AB 734 works its way through legislature

While the A’s have a team of people working on future concepts for a new ballpark…

… legislation to blunt the impact of potential legal challenges continues to progress through the California legislative calendar.

Here are the simple facts you need to know about what’s happening.

  • The two items above are only tangentially related for now. As mentioned in the previous post, the Coliseum site is already entitled, in that a new stadium is already approved there once everyone figures out what to do with the old stadium and the rest of the land. Howard Terminal has a ways to go before it’s entitled; that’s why the legislation is being considered – to limit the ability of those seeking to create roadblocks. Planning for the actual ballpark structure and its features is a different discussion and will take months to years regardless of site.
  • The legislative calendar is on a pretty tight schedule. You may have heard that AB 734 made it through two committees so far, the Finance and Judicial committees. The bill has been referred to the Appropriations committee next. The idea here is that by having the bill sponsored and through to this point, the heavy lifting for it has already been completed. There shouldn’t be any showstoppers from here, though that doesn’t mean the A’s could start clearing either site once the season ends. If you want to keep track, here are the key dates for the bill:
    • July 6 (last week): Legislature went into a monthlong recess
    • August 6: Legislature goes back into session
    • August 31: Last day for legislature to pass bills
    • September 30: Last day to get governor’s approval for any bill

    There are a few more rules to this, but I’d rather keep focused on the key dates and not burden you with a bunch of legislative mumbo-jumbo. If you need more details, please ask.

White line is the extent of the complex for potential sale

One other thing I wanted to point out. The Coliseum land being considered for possible sale to the A’s is only the original Coliseum parcels which include the stadium and arena, assuming the arena’s own financial responsibilities are settled. The land doesn’t include the Malibu or HomeBase lots near Hegenberger Road, which were long assumed to be part of planning for the aborted Coliseum City project.

Last thing to mention is that in AB 734, the bill specifies LEED Gold certification by the National Green Building Council as part of the package. To me this is exciting and could make the A’s a sort of trailblazer, because most baseball stadia built over the last few decades have been certified Silver, not Gold or Platinum. Getting to Gold or Platinum often requires greater conservation efforts, though I sometimes wonder about the scoring on that. For example, Mercedes Benz Stadium in Atlanta was certified Platinum last year, though it is a heavily air-conditioned domed stadium that employs artificial turf. Outdoor grass baseball parks haven’t been able to reach that standard.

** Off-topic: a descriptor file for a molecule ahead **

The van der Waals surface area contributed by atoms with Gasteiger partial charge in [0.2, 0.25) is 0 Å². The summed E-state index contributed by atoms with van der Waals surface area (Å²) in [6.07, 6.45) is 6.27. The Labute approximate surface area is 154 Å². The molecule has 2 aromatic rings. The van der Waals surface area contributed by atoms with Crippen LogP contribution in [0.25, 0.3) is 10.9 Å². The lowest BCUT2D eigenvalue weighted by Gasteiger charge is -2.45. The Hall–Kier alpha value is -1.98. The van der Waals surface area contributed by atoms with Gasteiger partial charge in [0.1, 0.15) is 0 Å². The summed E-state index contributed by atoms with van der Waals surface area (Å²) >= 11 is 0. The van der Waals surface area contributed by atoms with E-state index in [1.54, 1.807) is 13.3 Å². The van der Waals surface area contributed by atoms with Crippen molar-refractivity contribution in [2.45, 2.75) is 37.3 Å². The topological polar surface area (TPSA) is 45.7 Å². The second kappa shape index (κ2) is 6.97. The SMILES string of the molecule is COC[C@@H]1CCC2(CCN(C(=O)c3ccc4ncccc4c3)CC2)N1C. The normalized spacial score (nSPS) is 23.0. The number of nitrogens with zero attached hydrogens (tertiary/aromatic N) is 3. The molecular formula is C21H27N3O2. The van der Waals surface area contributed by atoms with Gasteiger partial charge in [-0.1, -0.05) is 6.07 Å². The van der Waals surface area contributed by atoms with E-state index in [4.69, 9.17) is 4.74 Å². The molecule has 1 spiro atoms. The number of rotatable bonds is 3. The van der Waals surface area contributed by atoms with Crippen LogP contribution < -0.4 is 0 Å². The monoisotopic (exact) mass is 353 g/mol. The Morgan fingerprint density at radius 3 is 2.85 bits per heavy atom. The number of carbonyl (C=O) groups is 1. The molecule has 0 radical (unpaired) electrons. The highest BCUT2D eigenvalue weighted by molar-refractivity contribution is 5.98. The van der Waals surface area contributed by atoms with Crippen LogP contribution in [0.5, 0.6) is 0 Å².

4 thoughts on “AB 734 works its way through legislature

  1. This continues to be good news, even if at a snail’s pace.

  2. Have the lots between the Amtrak and BART stations ever been considered for part of a bigger coliseum complex development?

    I could see that space being a gathering place with restaurants or other amenities. Then perhaps a more welcoming entry to the coliseum complex could be built over the train tracks and creek.

    I know it is multiple parcels with multiple owners. I’m just wondering if it has ever been openly discussed.

  3. I know a little bit about the LEED building process from my brother (franchise director for a restaurant company) and his wife (environmental lawyer). LEED process can be shown in a lot of different ways. I’ll give how Atlanta got it for MB Stadium, they showed that a retractable roof could save $Blank on the cooling/heating over a hard / open top stadium. Also, small things add up. I do not see how Oakland couldn’t have a LEED Gold stadium. Also, money talks!!!

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